Electronic – Why is USB cable maximum length is shorter than in RS232


Why do we need to buffer USB signal if the cable is longer than 5m?
Is that because a signal voltage drop?
Is that because it drives currents?

Best Answer

Speed of transmission matters because USB is half-duplex: in order to transmit a response, the bus must be turned around and data transmitted in the other direction. So the host sends out data and waits for an acknowledgement or a response. All transfers are controlled by the host. The device then has a certain (fairly short) time in which to respond. This time is roughly the time taken for two signal trips along a 5m cable.

(I can't find references right this second, but the relevant spec documents are public)

Edit: thanks to psmears for finding this section

Cables and Long-Haul Solutions

  1. Why are there cable length limits, and what are they?

A: The cable length was limited by a cable delay spec of 26ns to allow for reflections to settle at the transmitter before the next bit was sent. Since USB uses source termination and voltage-mode drivers, this has to be the case, otherwise reflections can pile up and blow the driver. This does not mean the line voltage has fully settled by the end of the bit; with worst-case undertermination. However, there's been enough damping by the end of the bit that the reflection amplitude has been reduced to manageable levels. The low speed cable length was limited to 18ns to keep transmission line effects from impacting low speed signals.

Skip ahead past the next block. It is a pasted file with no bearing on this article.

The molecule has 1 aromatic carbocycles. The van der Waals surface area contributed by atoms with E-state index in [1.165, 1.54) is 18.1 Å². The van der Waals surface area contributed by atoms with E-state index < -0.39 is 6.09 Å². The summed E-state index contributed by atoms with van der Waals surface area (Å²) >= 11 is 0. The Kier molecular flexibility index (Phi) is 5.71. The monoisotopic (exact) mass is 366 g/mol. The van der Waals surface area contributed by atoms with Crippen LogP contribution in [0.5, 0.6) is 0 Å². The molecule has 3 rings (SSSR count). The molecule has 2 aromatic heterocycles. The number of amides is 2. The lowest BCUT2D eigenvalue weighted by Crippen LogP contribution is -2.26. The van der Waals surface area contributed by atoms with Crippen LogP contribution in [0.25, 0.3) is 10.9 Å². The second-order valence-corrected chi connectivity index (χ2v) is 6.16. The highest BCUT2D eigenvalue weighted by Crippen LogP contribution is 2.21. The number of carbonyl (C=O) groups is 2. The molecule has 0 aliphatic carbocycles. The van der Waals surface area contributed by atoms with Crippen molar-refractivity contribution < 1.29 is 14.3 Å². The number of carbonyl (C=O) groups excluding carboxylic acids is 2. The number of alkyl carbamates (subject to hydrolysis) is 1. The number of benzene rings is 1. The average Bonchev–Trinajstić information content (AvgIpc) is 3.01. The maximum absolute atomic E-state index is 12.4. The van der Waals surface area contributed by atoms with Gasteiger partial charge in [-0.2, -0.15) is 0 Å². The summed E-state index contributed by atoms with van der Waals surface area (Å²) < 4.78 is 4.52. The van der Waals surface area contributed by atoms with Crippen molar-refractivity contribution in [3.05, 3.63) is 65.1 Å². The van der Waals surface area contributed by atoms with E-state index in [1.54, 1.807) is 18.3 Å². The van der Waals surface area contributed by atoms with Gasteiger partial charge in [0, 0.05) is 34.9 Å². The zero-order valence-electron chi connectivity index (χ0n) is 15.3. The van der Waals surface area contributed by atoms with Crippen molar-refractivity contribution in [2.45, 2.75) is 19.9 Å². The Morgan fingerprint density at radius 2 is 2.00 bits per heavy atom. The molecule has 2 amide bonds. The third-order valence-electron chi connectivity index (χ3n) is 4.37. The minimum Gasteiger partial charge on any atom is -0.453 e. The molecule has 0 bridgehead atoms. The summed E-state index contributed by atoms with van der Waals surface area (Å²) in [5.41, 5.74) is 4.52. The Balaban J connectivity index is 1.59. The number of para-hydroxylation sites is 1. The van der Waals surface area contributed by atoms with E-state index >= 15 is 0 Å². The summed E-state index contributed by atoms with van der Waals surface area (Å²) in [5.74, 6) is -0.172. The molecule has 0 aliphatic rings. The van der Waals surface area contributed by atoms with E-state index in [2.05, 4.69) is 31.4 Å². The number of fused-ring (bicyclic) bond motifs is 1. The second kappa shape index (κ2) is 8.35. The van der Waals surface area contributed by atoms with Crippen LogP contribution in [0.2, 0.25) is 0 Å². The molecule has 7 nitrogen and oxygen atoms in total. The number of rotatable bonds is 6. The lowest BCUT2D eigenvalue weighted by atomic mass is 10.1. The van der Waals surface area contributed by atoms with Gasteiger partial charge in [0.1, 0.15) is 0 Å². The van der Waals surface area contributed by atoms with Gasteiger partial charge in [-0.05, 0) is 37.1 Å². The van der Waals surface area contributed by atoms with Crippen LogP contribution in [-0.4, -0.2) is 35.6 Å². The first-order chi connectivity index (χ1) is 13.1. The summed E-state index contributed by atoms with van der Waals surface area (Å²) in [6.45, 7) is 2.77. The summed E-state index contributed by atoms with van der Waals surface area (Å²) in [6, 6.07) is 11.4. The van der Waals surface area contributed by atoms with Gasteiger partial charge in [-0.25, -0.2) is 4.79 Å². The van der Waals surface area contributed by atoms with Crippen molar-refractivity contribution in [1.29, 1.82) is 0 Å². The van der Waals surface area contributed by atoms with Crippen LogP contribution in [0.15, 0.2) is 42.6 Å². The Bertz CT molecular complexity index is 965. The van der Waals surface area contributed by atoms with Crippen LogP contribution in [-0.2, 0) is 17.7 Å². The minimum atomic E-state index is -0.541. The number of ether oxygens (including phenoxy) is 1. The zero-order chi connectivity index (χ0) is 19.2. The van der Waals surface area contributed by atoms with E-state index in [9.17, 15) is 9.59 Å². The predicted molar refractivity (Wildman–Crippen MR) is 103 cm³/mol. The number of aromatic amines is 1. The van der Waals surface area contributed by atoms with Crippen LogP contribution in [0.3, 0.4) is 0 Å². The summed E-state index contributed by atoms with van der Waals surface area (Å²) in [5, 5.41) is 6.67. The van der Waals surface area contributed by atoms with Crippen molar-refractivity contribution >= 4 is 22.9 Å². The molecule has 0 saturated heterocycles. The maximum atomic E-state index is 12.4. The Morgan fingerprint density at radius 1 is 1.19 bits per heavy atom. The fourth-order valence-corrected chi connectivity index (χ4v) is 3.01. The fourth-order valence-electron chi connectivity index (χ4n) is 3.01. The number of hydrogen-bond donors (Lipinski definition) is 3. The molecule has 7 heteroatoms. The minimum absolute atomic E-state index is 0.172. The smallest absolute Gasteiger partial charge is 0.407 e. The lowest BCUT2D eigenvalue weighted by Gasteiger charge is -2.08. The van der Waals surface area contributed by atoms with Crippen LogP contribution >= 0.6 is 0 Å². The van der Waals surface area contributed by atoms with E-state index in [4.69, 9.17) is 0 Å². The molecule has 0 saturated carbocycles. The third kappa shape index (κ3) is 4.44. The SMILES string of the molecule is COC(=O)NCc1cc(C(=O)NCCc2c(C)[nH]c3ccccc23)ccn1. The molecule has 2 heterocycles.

1. I want to build a cable longer than 5 meters, why won't this work?

A: Even if you violated the spec, it literally wouldn't get you very far. Assuming worst-case delay times, a full speed device at the bottom of 5 hubs and cables has a timeout margin of 280ps. Reducing this margin to 0ps would only give you an extra 5cm, which is hardly worth the trouble.

So my answer is only half-right: the round trip limit is for a worst-case chain of hubs and cables, for a total depth of 25m.

Dan Neely is also right that USB was always supposed to be the lowest-cost solution for "slow" peripherals like keyboards, mice, printers etc. If you wanted full duplex for more speed and more distance, 100baseT ethernet is the natural choice.